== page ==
Aortic aneurysms can occur in any location of the aorta, but most are found in the distal abdominal segment, hence, abdominal aortic aneurysm or AAA. AAA is more common in men, but rupture risk for small aneurysms is threefold higher in women. Ruptured aortic aneurysms account for 15,000 deaths/yr in the U.S. making AAA the 14th leading cause of death in men. The economic impact of studies and treatment of AAA exceeds a billion dollars per year. Importantly, AAA is the only cardiovascular disease for which there is no medical therapy. Known features of AAA include destruction of the lamellar architecture, increased levels of TNF-1 and IFN-3, and dense inflammation with a predominance of CD4+ T cells. CD4+ cells orchestrate the inflammatory process and matrix damage through secreted cytokines and macrophage recruitment. The two main subtypes of the CD4+ population are the T regulatory cell (Treg) and the T effector cell (Teff). The Teff cells drive an aggressive proinflammatory response that leads to significant matrix destruction, in part through their secretion of TNF-1 and IFN-3. Although small in proportion, the Treg cells exert an enormous counterbalance to Teff cells by 1) inhibiting Teff cell proliferation, 2) inhibiting secretion of TNF-1 and IFN-3 from Teff cells and macrophages, and 3) eliminating autoreactive T cells that may induce an autoimmune inflammatory process. We hypothesize that intrinsic difference in CD4+ T cells are responsible for susceptibility or resistance to aneurysm formation. The hypothesis is supported by preliminary data showing differences in circulating CD4+ cells from AAA patients and a matched control group. The hypothesis will be tested by studying circulating CD4+ cells isolated from AAA and matched control patients defining (Aim 1) differences in protein expression of key immunoregulatory cytokines (TNF-1, IFN-3, IL-2), (Aim 2) determining the effects of engrafting human CD4+ cells from AAA and control patients into a humanized murine model of AAA, (Aim 3) determining the proportion and function (inhibition of Teff cell proliferation or inhibition of Teff cell TNF-1, IFN-3 secretion) of circulating Treg cells from AAA and control patients, and (Aim 4) determining the effects of manipulating Treg cell number in a murine model of AAA.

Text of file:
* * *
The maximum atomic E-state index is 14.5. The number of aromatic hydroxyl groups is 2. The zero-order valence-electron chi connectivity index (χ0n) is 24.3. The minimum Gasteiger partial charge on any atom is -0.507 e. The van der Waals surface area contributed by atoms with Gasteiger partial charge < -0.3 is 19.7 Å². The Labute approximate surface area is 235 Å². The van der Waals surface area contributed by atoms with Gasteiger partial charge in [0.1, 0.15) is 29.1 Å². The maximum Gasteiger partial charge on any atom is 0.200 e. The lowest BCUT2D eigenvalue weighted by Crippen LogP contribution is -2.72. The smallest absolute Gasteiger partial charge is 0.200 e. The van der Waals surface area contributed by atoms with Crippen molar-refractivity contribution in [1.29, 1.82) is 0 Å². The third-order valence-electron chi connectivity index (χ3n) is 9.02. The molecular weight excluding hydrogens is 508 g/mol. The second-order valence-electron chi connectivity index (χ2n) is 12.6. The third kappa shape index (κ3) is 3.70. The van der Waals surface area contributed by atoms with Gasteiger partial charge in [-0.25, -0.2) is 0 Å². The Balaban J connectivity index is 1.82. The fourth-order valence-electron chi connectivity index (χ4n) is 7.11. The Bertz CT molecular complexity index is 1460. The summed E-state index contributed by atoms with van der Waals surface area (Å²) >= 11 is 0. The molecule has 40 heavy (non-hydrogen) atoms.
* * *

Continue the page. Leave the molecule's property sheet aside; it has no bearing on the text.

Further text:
These aims will be accomplished using molecular approaches, a defined study patient population, and a well characterized model of AAA that we can humanize by engrafting human CD4+ cells. AAA research is at an impasse with regard to identifying the basic causes of the disease. We believe the proposed work will identify the cell type that confers AAA susceptibility. Focusing future AAA research on a single cell type will greatly enhance the chances of finding the combination of gene products that cause AAA. The results of this study could have an immediate impact on patient care as evaluation of circulating CD4+ cells could identify AAA susceptible individuals before aneurysm or at the earliest stage of the disease.
Aortic aneurysm is a ballooning of the main blood vessel from the heart. If the aneurysm grows large enough, it requires operative repair in order to prevent rupture and death. There are many individuals with small aneurysms that are being watched for enlargement. The purpose of this proposal is to understand what makes aneurysms grow so that we can find medications to prevent growth and aneurysm rupture.
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